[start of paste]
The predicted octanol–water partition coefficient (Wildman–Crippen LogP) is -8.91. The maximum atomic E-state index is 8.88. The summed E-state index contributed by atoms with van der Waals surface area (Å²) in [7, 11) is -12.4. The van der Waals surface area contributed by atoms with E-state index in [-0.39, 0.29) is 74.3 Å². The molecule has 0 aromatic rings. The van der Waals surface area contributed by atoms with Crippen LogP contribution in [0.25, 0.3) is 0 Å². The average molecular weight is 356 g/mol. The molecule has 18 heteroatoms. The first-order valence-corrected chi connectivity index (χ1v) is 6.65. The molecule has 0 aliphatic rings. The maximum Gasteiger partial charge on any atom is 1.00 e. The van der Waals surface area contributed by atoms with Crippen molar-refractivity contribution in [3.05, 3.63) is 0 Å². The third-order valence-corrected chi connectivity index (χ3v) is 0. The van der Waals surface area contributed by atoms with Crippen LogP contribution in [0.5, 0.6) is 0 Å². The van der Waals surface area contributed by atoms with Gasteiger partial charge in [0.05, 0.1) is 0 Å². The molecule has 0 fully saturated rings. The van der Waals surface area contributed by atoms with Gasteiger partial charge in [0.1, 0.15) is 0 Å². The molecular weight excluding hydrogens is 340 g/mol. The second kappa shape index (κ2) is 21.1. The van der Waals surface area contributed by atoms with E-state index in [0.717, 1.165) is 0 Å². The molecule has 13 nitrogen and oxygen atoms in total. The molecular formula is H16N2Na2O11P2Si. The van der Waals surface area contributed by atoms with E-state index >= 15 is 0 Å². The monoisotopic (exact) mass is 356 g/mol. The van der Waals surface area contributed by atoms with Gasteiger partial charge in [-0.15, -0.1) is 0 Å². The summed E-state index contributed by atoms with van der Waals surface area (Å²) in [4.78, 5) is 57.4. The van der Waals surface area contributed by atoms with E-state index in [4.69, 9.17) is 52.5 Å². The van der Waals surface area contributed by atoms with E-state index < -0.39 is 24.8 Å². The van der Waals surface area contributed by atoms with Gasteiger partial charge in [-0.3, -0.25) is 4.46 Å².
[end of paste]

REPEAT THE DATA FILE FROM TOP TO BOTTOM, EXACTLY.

The predicted octanol–water partition coefficient (Wildman–Crippen LogP) is -8.91. The maximum atomic E-state index is 8.88. The summed E-state index contributed by atoms with van der Waals surface area (Å²) in [7, 11) is -12.4. The van der Waals surface area contributed by atoms with E-state index in [-0.39, 0.29) is 74.3 Å². The molecule has 0 aromatic rings. The van der Waals surface area contributed by atoms with Crippen LogP contribution in [0.25, 0.3) is 0 Å². The average molecular weight is 356 g/mol. The molecule has 18 heteroatoms. The first-order valence-corrected chi connectivity index (χ1v) is 6.65. The molecule has 0 aliphatic rings. The maximum Gasteiger partial charge on any atom is 1.00 e. The van der Waals surface area contributed by atoms with Crippen molar-refractivity contribution in [3.05, 3.63) is 0 Å². The third-order valence-corrected chi connectivity index (χ3v) is 0. The van der Waals surface area contributed by atoms with Crippen LogP contribution in [0.5, 0.6) is 0 Å². The van der Waals surface area contributed by atoms with Gasteiger partial charge in [0.05, 0.1) is 0 Å². The molecule has 0 fully saturated rings. The van der Waals surface area contributed by atoms with Gasteiger partial charge in [0.1, 0.15) is 0 Å². The molecular weight excluding hydrogens is 340 g/mol. The second kappa shape index (κ2) is 21.1. The van der Waals surface area contributed by atoms with E-state index in [0.717, 1.165) is 0 Å². The molecule has 13 nitrogen and oxygen atoms in total. The molecular formula is H16N2Na2O11P2Si. The van der Waals surface area contributed by atoms with E-state index >= 15 is 0 Å². The monoisotopic (exact) mass is 356 g/mol. The van der Waals surface area contributed by atoms with Gasteiger partial charge in [-0.15, -0.1) is 0 Å². The summed E-state index contributed by atoms with van der Waals surface area (Å²) in [4.78, 5) is 57.4. The van der Waals surface area contributed by atoms with E-state index in [4.69, 9.17) is 52.5 Å². The van der Waals surface area contributed by atoms with E-state index < -0.39 is 24.8 Å². The van der Waals surface area contributed by atoms with Gasteiger partial charge in [-0.3, -0.25) is 4.46 Å².